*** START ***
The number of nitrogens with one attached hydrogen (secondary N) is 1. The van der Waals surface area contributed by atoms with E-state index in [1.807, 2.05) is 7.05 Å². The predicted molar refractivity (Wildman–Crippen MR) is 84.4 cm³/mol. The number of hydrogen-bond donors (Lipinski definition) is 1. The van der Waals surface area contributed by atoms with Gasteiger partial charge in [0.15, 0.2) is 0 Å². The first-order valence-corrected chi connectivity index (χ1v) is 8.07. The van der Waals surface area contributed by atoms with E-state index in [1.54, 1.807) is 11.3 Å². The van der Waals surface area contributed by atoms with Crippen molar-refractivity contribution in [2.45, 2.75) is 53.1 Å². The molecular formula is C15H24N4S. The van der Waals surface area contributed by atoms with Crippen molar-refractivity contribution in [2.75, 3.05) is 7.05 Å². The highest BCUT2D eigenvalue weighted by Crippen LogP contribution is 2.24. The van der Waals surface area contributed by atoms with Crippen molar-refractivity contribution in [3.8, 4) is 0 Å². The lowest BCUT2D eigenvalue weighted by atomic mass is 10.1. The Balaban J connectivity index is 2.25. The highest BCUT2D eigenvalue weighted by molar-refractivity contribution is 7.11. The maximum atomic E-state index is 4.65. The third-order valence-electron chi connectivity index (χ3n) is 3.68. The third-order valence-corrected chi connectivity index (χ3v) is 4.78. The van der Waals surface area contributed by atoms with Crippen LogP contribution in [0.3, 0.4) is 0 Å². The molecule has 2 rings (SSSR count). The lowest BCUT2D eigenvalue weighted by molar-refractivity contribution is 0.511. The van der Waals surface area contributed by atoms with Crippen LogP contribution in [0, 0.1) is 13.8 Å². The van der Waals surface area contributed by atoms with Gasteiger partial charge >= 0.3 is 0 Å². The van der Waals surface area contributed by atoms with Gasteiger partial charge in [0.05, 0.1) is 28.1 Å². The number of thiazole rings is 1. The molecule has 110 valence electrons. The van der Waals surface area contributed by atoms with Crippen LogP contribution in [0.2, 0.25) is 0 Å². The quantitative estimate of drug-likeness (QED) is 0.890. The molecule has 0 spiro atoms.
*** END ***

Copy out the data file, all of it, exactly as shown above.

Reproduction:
The number of nitrogens with one attached hydrogen (secondary N) is 1. The van der Waals surface area contributed by atoms with E-state index in [1.807, 2.05) is 7.05 Å². The predicted molar refractivity (Wildman–Crippen MR) is 84.4 cm³/mol. The number of hydrogen-bond donors (Lipinski definition) is 1. The van der Waals surface area contributed by atoms with Gasteiger partial charge in [0.15, 0.2) is 0 Å². The first-order valence-corrected chi connectivity index (χ1v) is 8.07. The van der Waals surface area contributed by atoms with E-state index in [1.54, 1.807) is 11.3 Å². The van der Waals surface area contributed by atoms with Crippen molar-refractivity contribution in [2.45, 2.75) is 53.1 Å². The molecular formula is C15H24N4S. The van der Waals surface area contributed by atoms with Crippen molar-refractivity contribution in [2.75, 3.05) is 7.05 Å². The highest BCUT2D eigenvalue weighted by Crippen LogP contribution is 2.24. The van der Waals surface area contributed by atoms with Crippen molar-refractivity contribution in [3.8, 4) is 0 Å². The lowest BCUT2D eigenvalue weighted by atomic mass is 10.1. The Balaban J connectivity index is 2.25. The highest BCUT2D eigenvalue weighted by molar-refractivity contribution is 7.11. The maximum atomic E-state index is 4.65. The third-order valence-electron chi connectivity index (χ3n) is 3.68. The third-order valence-corrected chi connectivity index (χ3v) is 4.78. The van der Waals surface area contributed by atoms with Crippen LogP contribution in [0.3, 0.4) is 0 Å². The molecule has 2 rings (SSSR count). The lowest BCUT2D eigenvalue weighted by molar-refractivity contribution is 0.511. The van der Waals surface area contributed by atoms with Crippen LogP contribution in [0, 0.1) is 13.8 Å². The van der Waals surface area contributed by atoms with Gasteiger partial charge >= 0.3 is 0 Å². The van der Waals surface area contributed by atoms with Gasteiger partial charge in [0.05, 0.1) is 28.1 Å². The number of thiazole rings is 1. The molecule has 110 valence electrons. The van der Waals surface area contributed by atoms with Crippen LogP contribution in [0.2, 0.25) is 0 Å². The quantitative estimate of drug-likeness (QED) is 0.890. The molecule has 0 spiro atoms.